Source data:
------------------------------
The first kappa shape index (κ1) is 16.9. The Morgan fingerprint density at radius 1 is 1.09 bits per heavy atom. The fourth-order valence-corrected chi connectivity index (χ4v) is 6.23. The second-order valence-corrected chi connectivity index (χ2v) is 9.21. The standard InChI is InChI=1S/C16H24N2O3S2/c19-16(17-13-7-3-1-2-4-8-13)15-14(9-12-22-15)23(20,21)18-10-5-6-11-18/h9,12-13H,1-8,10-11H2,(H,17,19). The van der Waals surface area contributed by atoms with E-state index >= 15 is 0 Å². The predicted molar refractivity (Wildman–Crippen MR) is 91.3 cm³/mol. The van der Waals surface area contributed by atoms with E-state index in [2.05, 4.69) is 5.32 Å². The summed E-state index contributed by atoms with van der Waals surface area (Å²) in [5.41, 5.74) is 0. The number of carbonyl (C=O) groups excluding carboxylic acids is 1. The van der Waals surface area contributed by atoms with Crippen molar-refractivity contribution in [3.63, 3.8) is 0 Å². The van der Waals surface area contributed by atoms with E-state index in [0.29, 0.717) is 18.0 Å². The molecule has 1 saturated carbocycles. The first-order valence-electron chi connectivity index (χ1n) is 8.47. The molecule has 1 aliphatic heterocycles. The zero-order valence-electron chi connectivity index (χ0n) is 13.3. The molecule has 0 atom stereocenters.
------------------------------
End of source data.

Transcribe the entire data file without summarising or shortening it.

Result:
The first kappa shape index (κ1) is 16.9. The Morgan fingerprint density at radius 1 is 1.09 bits per heavy atom. The fourth-order valence-corrected chi connectivity index (χ4v) is 6.23. The second-order valence-corrected chi connectivity index (χ2v) is 9.21. The standard InChI is InChI=1S/C16H24N2O3S2/c19-16(17-13-7-3-1-2-4-8-13)15-14(9-12-22-15)23(20,21)18-10-5-6-11-18/h9,12-13H,1-8,10-11H2,(H,17,19). The van der Waals surface area contributed by atoms with E-state index >= 15 is 0 Å². The predicted molar refractivity (Wildman–Crippen MR) is 91.3 cm³/mol. The van der Waals surface area contributed by atoms with E-state index in [2.05, 4.69) is 5.32 Å². The summed E-state index contributed by atoms with van der Waals surface area (Å²) in [5.41, 5.74) is 0. The number of carbonyl (C=O) groups excluding carboxylic acids is 1. The van der Waals surface area contributed by atoms with Crippen molar-refractivity contribution in [3.63, 3.8) is 0 Å². The van der Waals surface area contributed by atoms with E-state index in [0.29, 0.717) is 18.0 Å². The molecule has 1 saturated carbocycles. The first-order valence-electron chi connectivity index (χ1n) is 8.47. The molecule has 1 aliphatic heterocycles. The zero-order valence-electron chi connectivity index (χ0n) is 13.3. The molecule has 0 atom stereocenters.